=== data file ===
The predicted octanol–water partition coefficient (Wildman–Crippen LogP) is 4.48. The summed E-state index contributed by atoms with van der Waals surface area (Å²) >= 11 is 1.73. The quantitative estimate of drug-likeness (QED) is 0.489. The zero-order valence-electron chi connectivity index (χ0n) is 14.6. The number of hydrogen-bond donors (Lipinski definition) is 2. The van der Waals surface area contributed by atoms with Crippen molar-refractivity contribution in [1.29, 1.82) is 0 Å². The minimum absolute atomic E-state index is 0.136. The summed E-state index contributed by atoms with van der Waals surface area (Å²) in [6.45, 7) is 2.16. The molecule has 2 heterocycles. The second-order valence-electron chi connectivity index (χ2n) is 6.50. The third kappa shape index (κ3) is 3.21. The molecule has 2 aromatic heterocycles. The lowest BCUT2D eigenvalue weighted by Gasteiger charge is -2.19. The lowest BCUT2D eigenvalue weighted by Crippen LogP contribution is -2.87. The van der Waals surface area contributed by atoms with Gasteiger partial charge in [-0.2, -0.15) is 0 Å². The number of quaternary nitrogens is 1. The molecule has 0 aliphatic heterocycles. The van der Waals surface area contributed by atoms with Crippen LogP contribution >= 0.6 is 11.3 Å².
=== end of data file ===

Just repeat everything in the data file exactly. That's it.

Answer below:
The predicted octanol–water partition coefficient (Wildman–Crippen LogP) is 4.48. The summed E-state index contributed by atoms with van der Waals surface area (Å²) >= 11 is 1.73. The quantitative estimate of drug-likeness (QED) is 0.489. The zero-order valence-electron chi connectivity index (χ0n) is 14.6. The number of hydrogen-bond donors (Lipinski definition) is 2. The van der Waals surface area contributed by atoms with Crippen molar-refractivity contribution in [1.29, 1.82) is 0 Å². The minimum absolute atomic E-state index is 0.136. The summed E-state index contributed by atoms with van der Waals surface area (Å²) in [6.45, 7) is 2.16. The molecule has 2 heterocycles. The second-order valence-electron chi connectivity index (χ2n) is 6.50. The third kappa shape index (κ3) is 3.21. The molecule has 2 aromatic heterocycles. The lowest BCUT2D eigenvalue weighted by Gasteiger charge is -2.19. The lowest BCUT2D eigenvalue weighted by Crippen LogP contribution is -2.87. The van der Waals surface area contributed by atoms with Gasteiger partial charge in [-0.2, -0.15) is 0 Å². The number of quaternary nitrogens is 1. The molecule has 0 aliphatic heterocycles. The van der Waals surface area contributed by atoms with Crippen LogP contribution >= 0.6 is 11.3 Å².